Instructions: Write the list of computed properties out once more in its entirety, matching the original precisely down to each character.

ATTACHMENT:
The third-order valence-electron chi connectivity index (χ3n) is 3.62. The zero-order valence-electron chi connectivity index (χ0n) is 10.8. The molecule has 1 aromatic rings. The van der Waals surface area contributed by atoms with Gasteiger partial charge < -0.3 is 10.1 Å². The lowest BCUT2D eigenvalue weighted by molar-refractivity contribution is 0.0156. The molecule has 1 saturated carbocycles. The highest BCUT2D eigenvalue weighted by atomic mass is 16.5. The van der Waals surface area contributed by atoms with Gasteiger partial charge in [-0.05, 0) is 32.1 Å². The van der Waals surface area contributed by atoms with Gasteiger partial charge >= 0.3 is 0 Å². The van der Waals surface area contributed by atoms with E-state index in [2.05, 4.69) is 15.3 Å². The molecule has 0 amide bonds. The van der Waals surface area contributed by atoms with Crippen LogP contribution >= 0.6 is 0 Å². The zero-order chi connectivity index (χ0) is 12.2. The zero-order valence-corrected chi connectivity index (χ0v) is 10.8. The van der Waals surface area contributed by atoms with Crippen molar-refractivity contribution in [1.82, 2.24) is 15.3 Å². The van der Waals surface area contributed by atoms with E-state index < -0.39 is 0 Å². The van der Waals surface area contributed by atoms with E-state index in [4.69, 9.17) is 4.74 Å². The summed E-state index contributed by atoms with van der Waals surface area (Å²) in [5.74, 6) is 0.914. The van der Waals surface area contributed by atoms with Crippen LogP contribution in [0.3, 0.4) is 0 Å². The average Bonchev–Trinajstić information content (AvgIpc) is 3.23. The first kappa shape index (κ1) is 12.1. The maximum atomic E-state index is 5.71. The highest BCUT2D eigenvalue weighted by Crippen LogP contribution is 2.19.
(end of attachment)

The third-order valence-electron chi connectivity index (χ3n) is 3.62. The zero-order valence-electron chi connectivity index (χ0n) is 10.8. The molecule has 1 aromatic rings. The van der Waals surface area contributed by atoms with Gasteiger partial charge < -0.3 is 10.1 Å². The lowest BCUT2D eigenvalue weighted by molar-refractivity contribution is 0.0156. The molecule has 1 saturated carbocycles. The highest BCUT2D eigenvalue weighted by atomic mass is 16.5. The van der Waals surface area contributed by atoms with Gasteiger partial charge in [-0.05, 0) is 32.1 Å². The van der Waals surface area contributed by atoms with Gasteiger partial charge >= 0.3 is 0 Å². The van der Waals surface area contributed by atoms with E-state index in [2.05, 4.69) is 15.3 Å². The molecule has 0 amide bonds. The van der Waals surface area contributed by atoms with Crippen LogP contribution >= 0.6 is 0 Å². The zero-order chi connectivity index (χ0) is 12.2. The zero-order valence-corrected chi connectivity index (χ0v) is 10.8. The van der Waals surface area contributed by atoms with Crippen molar-refractivity contribution in [1.82, 2.24) is 15.3 Å². The van der Waals surface area contributed by atoms with E-state index < -0.39 is 0 Å². The van der Waals surface area contributed by atoms with E-state index in [4.69, 9.17) is 4.74 Å². The summed E-state index contributed by atoms with van der Waals surface area (Å²) in [5.74, 6) is 0.914. The van der Waals surface area contributed by atoms with Crippen LogP contribution in [0.3, 0.4) is 0 Å². The average Bonchev–Trinajstić information content (AvgIpc) is 3.23. The first kappa shape index (κ1) is 12.1. The maximum atomic E-state index is 5.71. The highest BCUT2D eigenvalue weighted by Crippen LogP contribution is 2.19.